Lucid Culture

JAZZ, CLASSICAL MUSIC AND THE ARTS IN NEW YORK CITY

Quatre Vingt Neuf Reinvent Little Rascals Soundtracks, Hot 20s Jazz and Dixieland at Barbes

When Quatre Vingt Neuf launched into their most recent show last month at Barbes, it was a jazz power play. Bryan Beninghove came up with that term: it means more people onstage than there are in the audience. But by the time the irrepressible quasi oldtimey swing band wrapped up their show around midnight, the room was packed. Quatre Vingt Neuf are last-minute like that.

They played their first gig last year when the venue had a cancellation. Owner Olivier Conan emailed Wade Ripka, who would end up playing tenor banjo in the group, to see if he could pull a pickup band together. Sure, said Ripka, who’s in a bunch of other bands (rembetiko metalheads Greek Judas and retro Russian psych-pop crew the Eastern Blokhedz to name a couple) and has a deep address book. Since Conan lives in France now, all this was done over email.

And unlike most venues, Barbes actually promotes the artists who play there. So when Conan hadn’t heard back from Ripka by around midnight, European time, he sent a final reminder to make sure that the bar would have some kind of live entertainment that night.

Apparently the show was a success. When Ripka asked for another gig for this ensemble, Conan agreed – but insisted on naming the band. He came up with Quatre Vingt Neuf (French for Eighty-nine – a revolutionary year). Since then, they’ve featured as many as seventeen players onstage. Last month’s show featured a relatively small septet.

Quatre Vingt Neuf’s shtick is that they play hot 20s jazz and dixieland with a rock rhythm section, a rarity since when those styles first originated, recording technology hadn’t been developed to the point where bass or drums could be recorded in a full-band situation. Realistically speaking, Quatre Vingt Neuf hardly qualify as a rock band. At the May gig, drummer Chris Stromquist (who also plays in Greek Judas and Balkan brass band Slavic Soul Party) broke out his bundles and brushes and swung with an unexpectedly subtle flair – it’s a side of him not that many people get to see. The same with bassist Nick Cudahy – who also plays in Greek Judas and the Blokhedz – walking the changes and using horn voicings in a couple of wry solos.

Interestingly, bandleader Ripka stuck to rhythm and didn’t take any solos. But the band played several of his arrangements of Little Rascals theme music, from scampering Keystone Kops miniatures to longer, more coyly crescendoing, cinematic pieces. Even the ballads were upbeat. Soprano saxophonist Jason Candler sang a handful of them, when he wasn’t sending wildfire spirals upward. Trumpeter John Carlson played terse, centered good cop to trombonist Tim Vaughn’s boisterous honks and snorts and extended technique. They’re back at Barbes on June 13 at 10 PM, headlining a great swing twinbill that begins at 8 with plush singer/baritone uke player Daria Grace & the Pre-War Ponies, who excel at oldschool mambos and can also be a lot more boisterous than most retro swing bands.

Advertisements

June 3, 2019 Posted by | concert, jazz, Live Events, Music, music, concert, New York City, review, Reviews | , , , , , , , , , , , , , , , , , , , , , , , , , | Leave a comment

The Swingaroos Offer a Good Reason Not to Stay Home on the 17th

The good news about St. Patrick’s Day this year is that it’s on a Tuesday. Does that mean the amateurs won’t be celebrating it early this weekend, turning every bar from Hell’s Kitchen to Hell’s Gate into Hell itself? Probably not. But there will probably be fewer of them out this coming Tuesday the 17th, if you’re stir-crazy enough to go out that night. And if you end up at the big room at the Rockwood at around 10, you’ll get to see a really fun, original retro swing band, the Swingaroos. Does that mean the Rockwood folks expect lots of drunken dancing? Your guess is as good as anybody’s. More likely, it means the band is taking a gamble that they’ll be playing their irrepressibly cheery update on 30s and 40s sounds to a captive audience.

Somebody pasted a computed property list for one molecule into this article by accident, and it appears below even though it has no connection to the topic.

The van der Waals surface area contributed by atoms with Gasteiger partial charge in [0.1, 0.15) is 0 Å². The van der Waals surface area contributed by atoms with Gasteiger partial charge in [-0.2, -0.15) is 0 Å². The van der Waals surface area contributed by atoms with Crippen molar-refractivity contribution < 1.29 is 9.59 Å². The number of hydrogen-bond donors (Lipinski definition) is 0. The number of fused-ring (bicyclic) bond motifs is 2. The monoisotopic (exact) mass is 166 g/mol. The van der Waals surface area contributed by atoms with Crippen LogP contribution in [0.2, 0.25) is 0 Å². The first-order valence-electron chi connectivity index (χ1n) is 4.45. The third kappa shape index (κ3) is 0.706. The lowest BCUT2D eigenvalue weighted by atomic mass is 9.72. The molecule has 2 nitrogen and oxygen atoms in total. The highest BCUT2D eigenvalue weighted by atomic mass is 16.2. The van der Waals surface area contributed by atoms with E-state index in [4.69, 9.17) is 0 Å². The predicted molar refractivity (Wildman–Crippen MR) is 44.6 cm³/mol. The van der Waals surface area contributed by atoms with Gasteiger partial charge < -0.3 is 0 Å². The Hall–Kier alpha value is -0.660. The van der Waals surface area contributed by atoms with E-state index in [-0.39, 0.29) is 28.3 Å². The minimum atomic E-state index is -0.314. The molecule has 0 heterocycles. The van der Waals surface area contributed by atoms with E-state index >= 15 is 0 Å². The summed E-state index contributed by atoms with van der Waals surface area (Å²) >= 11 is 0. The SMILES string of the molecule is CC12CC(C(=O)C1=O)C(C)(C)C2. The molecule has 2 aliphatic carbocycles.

Their album All Aboard is streaming at Bandcamp. Pianist Assaf Gleizner’s stride stomp fuels the opening track, Steam Train, singer Kimberly Hawkey ably voicing a train whistle and then serving as emcee for jaunty solos by Dan Glaude on clarinet, Nat Ranson on trombone and then a scampering one from the piano.

Hawkey shows off her brassy and smoky sides on the high-spirited stroll A Walk in the Park, bassist Chris Conte adding a lively, tiptoeing solo. To the Beat! looks back to Gene Krupa and Benny Goodman. Then the band brings it down with Far Across the World, Hawkey’s expressive (and subtly droll) vocals anchored by Gleizner’s resonant chords and a balmy Glaude alto sax solo over drummer Mike Gordon’s misty brushwork

Grocery List is a funny Louis Jordan-style jump blues: “A ham, a clam, a leg of lamb, it’s just baloney,” Hawkey intones, having all kinds of fun with food innuendos – and a pretty fair impersonation of a kazoo solo. The band has just as much fun making a slowly strolling noir theme out of Brahms’ famous Hungarian Dance, with a tip of the hat to Duke Ellington. Nagasaki is the lone Roaring 20s cover here, done with a rapidfire, coy hokum blues flair.

The band follows that with the album’s best track, Shadow Man, with its Brecht-Weill style angst and Hawkey’s moody, world-weary, distantly Billie Holiday-inflected vocals. Gordon’s tapdancing drums take centerstage on the brisk I Can Take It. The album ends with a silly cover that’s infinitely better than the original, which will probably draw some chuckles from people in the crowd who were in grade school back in the 90s.

March 11, 2015 Posted by | jazz, Music, music, concert, review, Reviews | , , , , , , , , , , , , , , , , | Leave a comment

Montreal Jazz Festival 2011, Day One

The world’s most unpretentious jazz festival got off to an auspicious start yesterday. As with jazz festivals around the globe, the Montreal Jazz Festival encompasses many other styles of music as well. The local media raved about flamenco guitarist Paco de Lucia’s performance last night, while word on the street was that tickets for the singer from that famous 70s metal band, and that has-been 80s funk guy, were hot. But as usual, the real action was in the smaller rooms. New York was well-represented: David Binney, pianist Dan Tepfer playing a duo with Lee Konitz, and Marc Ribot’s Ceramic Dog numbered among the literally hundreds of acts on the festival bill, which continues through July 4. And the habitants‘ groups proved just as interesting as the innumerable acts from out of town.